Sivana Podcast: The Perils Of Consumption: A Ganesh Story (Part 2)…

Episode #11

Sivana Podcast: The Perils Of Consumption: A Ganesh Story (Part 2)

Special Guest

Ashton Szabo

Ashton has been studying and practicing yoga for more than twenty years, having first been introduced to yoga when he was…
Ashton has been studying and practicing yoga for more than twenty years, having first been introduced to yoga when he was…

About this Episode

What is the source of fulfillment? Does it come from finally getting that thing you’ve always wanted? The new job, the new house, new car, new relationship? In Part Two of our three part mini-series on life’s purpose and the temptations of wealth and success, we’ll explore the story of Ganesha and Kubera, the King of Gold. We’ll see what happens when you get caught up in the materialism of the world, always putting off your happiness until some time in the future once you’ve finally gotten that “thing”, and how this saps joy and fulfillment from your life. This is a great episode for you if you’ve ever found yourself thinking that once you get this thing or that thing, that you’ll finally be happy, only to then realize afterwards that you still feel unfulfilled.

Ashton:  Greetings everyone, welcome to the Sivana Podcast. I’m your host, Ashton Szabo and this is part two of our mini-series on Ganesha, wealth, success and the obstacles to living a fulfilled life.

In part one of the mini-series, we explored the story of Ganesha, placing obstacles like wealth, power, sex and fame on the path to fulfillment. Distractions meant to occupy those with less than noble intentions. The story warns us about the trappings of wealth and success, but it doesn’t specifically point out why.

Today, in part 2 of our mini-series, we’ll dive into another story of Ganesha that helps to give some insight as to why outward goals of wealth, power or fame will lead to ruin and a life unfulfilled. Our next story is the story of King Kubera. It helps to highlight the dangers of seeking wealth and fame and serve as a reminder to those who think they can avoid their trappings and temptations, for people who tell themselves, “Well, just one more time; one more phone call; one more deal; one more job; one more thing; one more, one more, more, more.”

But keep in mind too, and this is still very important, that we’re not rejecting the material world. We’re not rejecting wealth. We want to look at the more fundamental truth that underlies those things, so we can learn how to live joyously in the material world while still feeling connected, feeling fulfilled.

So once upon a time, there is a king by the name of Kubera, who was the ruler of a particular race of beings that were said to be born hunger and greedy. Most children’s first words are something like “da-da” or “ma-ma”. But the first and only words of these creatures was “eat”. Eat, eat, eat and eat they did.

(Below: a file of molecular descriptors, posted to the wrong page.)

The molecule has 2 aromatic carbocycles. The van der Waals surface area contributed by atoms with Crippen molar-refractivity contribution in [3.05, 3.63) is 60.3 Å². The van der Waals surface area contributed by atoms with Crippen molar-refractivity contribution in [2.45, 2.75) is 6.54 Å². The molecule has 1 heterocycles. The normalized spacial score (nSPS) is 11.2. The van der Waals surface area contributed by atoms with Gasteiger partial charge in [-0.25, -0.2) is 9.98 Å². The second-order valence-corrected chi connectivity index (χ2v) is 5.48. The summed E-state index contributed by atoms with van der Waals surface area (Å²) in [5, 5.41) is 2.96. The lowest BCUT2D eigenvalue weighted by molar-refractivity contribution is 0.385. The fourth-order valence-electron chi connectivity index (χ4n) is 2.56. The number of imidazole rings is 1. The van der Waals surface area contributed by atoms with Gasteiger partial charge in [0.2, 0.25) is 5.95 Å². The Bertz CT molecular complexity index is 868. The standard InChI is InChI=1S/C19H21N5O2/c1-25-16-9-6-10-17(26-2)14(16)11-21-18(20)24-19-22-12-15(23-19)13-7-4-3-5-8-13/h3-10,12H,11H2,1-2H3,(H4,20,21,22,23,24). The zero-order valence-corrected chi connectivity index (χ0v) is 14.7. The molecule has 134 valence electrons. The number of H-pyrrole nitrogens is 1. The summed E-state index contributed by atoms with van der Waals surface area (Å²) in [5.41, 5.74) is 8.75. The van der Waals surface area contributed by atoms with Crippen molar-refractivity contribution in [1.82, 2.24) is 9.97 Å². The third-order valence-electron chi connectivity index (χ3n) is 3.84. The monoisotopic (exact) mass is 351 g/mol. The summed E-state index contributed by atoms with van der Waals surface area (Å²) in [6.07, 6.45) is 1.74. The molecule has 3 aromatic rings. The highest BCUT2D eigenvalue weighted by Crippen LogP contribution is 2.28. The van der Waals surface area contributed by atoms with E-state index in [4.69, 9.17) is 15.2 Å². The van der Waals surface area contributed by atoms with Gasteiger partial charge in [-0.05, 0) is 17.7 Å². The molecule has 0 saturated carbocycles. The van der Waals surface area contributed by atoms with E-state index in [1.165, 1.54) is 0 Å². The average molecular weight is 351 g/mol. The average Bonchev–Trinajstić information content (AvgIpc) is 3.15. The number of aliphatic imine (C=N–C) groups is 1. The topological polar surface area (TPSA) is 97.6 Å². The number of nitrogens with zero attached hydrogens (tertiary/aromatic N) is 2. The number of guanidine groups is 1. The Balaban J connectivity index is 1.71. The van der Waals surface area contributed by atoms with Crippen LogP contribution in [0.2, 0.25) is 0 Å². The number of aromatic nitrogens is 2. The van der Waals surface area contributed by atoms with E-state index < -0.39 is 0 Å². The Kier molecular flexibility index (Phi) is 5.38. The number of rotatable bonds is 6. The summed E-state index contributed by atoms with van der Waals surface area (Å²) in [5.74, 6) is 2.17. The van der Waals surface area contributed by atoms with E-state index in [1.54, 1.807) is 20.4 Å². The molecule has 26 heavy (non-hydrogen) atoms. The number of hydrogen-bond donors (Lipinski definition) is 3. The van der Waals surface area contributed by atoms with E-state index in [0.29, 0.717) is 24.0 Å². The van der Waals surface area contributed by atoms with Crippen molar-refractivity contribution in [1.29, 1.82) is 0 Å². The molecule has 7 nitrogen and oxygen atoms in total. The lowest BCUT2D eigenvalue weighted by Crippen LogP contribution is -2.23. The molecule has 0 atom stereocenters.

They consumed everything. They ate trees and rocks and mountains, digging up the earth and destroying landscapes. They devastated the rivers and the lakes. They destroyed forests and their inhabitants. They were never satiated, never satisfied. They consumed all.

In their mad thirst for consumption, they unearthed resources that Kubera, the king, used to build his wealth, his stature, power, and prestige, are tearing through the earth to uncover gold and gems, and jewels and diamonds. This only emboldened Kubera and his quest to seek more and acquire more.

With these creatures at his command, Kubera quickly became the wealthiest man alive and he was dubbed King of Gold. He loved and was quite fond of this particular title, the King of Gold, and his wealth allowed him to buy everything that he could possibly want. Those old tales that said wealth can’t buy you happiness, well tales be damned.

He would buy his way through the world and have every need and desire catered to.  He would be happy. He had the most expensive watch, the fanciest plane, the most high-tech things. He could even get the next generation of iPhone a year before it hit the market, before everyone else. He had the most powerful jet skis that of course, happen to pollute the water and air the most. His palace had the largest carbon footprint of any building anywhere. He was happy to tear up the world in pursuit of his riches. He had to make sure that he always had the latest, fanciest, newest, shiniest thing that anyone could possibly have. And

Kubera could care less about sustainability or environmental disasters. He wanted profit. He wanted power. The world be damned. Everyone else was just trying to acquire power and stuff, he told himself. And if I don’t do it, somebody else will. So I might as well get what I can for myself before someone else gets it before me. That was his mentality.

And over time, he cared less and less about others, the environment, the ethical or practical consequences of his quest for more.

But there’s something he still wanted, something that his money couldn’t yet buy: Parvati, the wife of Shiva, the most beautiful woman ever, the goddess. He wanted her. If he had her, then he can finally be content. He’d have the woman that everyone else wants. He’d be the envy of everyone in all the worlds. Then he’d be satisfied. Then he’d be full. I mean, who wouldn’t? He’d have the Angelina Jolie of the goddesses. What more could he possibly want?

So he devised the plan to lure Parvati and seduce her away from her husband Shiva. And Kubera was known far and wide for his lavish parties and he decided that if he could just get Parvati to accept his invitation to a grand party at his palace, then there’d be no way that she can resist the allure of all his wealth.

I mean she’s living up in some little hut at the top of the mountain. They probably don’t even have wi-fi up there. I have homes spread all over the land and my main palace is the largest building in the world. “Compared to her current conditions, how can she not want something more,” he thinks to himself. In his mind, there is no way she could resist the allure of his wealth, security, and power.